Turn 3 is a very wide radius 180 degree turn that wraps onto a back straight. This corner lays handling dynamics bare for all to see and severely punishes understeer. Thankfully, BMW did not tune too much understeer into the new 328i. As we found tearing along mountain roads, the car is willing to turn in and understeer can be mitigated with minor corrections to axle loading. Once we put a lot of heat in the front tires, the car began to understeer more with a loss of front end grip, but with a stickier set of rubber we are confident that the 328i would take on even more of a sports car personality.
If you really want to push the new 328i to its limits it will respond well, in fact it likes to be driven with authority. Intentionally ‘throwing the car’ into a corner is rewarded with a lose rear end, and should you feel the urge, you can maintain a nice slip angle through the corner. The 328i is no drift car, but it can be drifted with a few techniques applied. I was pleasantly surprised on a few occasions as the 328i was also coaxed into a true power oversteer while pushing out from the apex – however a stickier set of tires would have all but eliminated this possibility.
The chassis on the new F30 3 series is very stiff – a big step above the previous generation. This allows handling to be better optimized through the suspension, and it really shows. The composure of this 3 series is remarkable, and the fact it can transform itself from a cushy luxury car to a track worthy sports car at the push of a button is impressive.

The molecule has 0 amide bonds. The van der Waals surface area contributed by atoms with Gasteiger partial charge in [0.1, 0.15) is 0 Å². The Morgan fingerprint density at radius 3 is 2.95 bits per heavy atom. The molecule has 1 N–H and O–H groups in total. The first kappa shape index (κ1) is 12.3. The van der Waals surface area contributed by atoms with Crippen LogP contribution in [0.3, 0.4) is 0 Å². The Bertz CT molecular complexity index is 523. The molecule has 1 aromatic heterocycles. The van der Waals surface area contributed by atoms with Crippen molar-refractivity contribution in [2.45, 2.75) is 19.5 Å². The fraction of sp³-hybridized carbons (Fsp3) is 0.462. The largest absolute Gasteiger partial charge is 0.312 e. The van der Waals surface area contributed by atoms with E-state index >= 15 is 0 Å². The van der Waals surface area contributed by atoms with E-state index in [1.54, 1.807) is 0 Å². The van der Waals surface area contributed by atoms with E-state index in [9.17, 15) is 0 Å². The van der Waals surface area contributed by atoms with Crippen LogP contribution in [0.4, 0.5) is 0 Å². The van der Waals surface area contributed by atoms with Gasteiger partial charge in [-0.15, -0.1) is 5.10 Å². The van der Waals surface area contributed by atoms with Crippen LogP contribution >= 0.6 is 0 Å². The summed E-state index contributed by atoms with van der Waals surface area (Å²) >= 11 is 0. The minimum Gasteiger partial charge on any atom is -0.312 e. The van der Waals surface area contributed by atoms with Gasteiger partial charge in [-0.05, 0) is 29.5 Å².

Now full-throttle, building speed, the true magic of BMW’s turbo 4 can be felt. I’ve said it before and I’ll say it again: BMW’s new N20 4 cylinder unit is fantastic. It differs from a typical 4 cylinder in that it loves to be revved. Most 4 bangers suffer from vibrational issues, so they sound and feel like they will grenade if you push the tachometer much beyond the half-way point. However, BMW is known foremost for their engines, and by optimizing friction and adding two balancing shafts, the N20 displays exemplary levels of vibration and harshness – that is to say, it doesn’t display vibration or harshness much at all. While driving the car, you would be hard-pressed to determine there is a 4 cylinder propelling you down the road. At startup the idle can be slightly rough, that was the only instance that made me think, “4 cylinder.”